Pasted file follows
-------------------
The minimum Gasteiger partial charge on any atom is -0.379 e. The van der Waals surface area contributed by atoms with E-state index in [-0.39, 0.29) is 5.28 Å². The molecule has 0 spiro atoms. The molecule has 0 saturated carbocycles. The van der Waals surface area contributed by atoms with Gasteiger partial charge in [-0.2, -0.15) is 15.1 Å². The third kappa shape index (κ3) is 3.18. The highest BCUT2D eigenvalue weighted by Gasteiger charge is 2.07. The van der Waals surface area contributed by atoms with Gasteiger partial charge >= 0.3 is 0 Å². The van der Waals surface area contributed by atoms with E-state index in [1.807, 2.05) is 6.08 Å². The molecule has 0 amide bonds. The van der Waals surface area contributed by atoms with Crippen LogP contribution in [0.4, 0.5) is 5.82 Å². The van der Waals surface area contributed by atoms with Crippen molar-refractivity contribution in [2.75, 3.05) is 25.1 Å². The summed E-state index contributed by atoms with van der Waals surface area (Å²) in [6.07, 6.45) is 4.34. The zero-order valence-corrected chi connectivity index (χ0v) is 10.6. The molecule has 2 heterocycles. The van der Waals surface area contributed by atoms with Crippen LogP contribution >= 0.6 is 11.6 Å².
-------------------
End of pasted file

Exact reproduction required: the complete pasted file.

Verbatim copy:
The minimum Gasteiger partial charge on any atom is -0.379 e. The van der Waals surface area contributed by atoms with E-state index in [-0.39, 0.29) is 5.28 Å². The molecule has 0 spiro atoms. The molecule has 0 saturated carbocycles. The van der Waals surface area contributed by atoms with Gasteiger partial charge in [-0.2, -0.15) is 15.1 Å². The third kappa shape index (κ3) is 3.18. The highest BCUT2D eigenvalue weighted by Gasteiger charge is 2.07. The van der Waals surface area contributed by atoms with Gasteiger partial charge >= 0.3 is 0 Å². The van der Waals surface area contributed by atoms with E-state index in [1.807, 2.05) is 6.08 Å². The molecule has 0 amide bonds. The van der Waals surface area contributed by atoms with Crippen LogP contribution in [0.4, 0.5) is 5.82 Å². The van der Waals surface area contributed by atoms with Crippen molar-refractivity contribution in [2.75, 3.05) is 25.1 Å². The summed E-state index contributed by atoms with van der Waals surface area (Å²) in [6.07, 6.45) is 4.34. The zero-order valence-corrected chi connectivity index (χ0v) is 10.6. The molecule has 2 heterocycles. The van der Waals surface area contributed by atoms with Crippen LogP contribution >= 0.6 is 11.6 Å².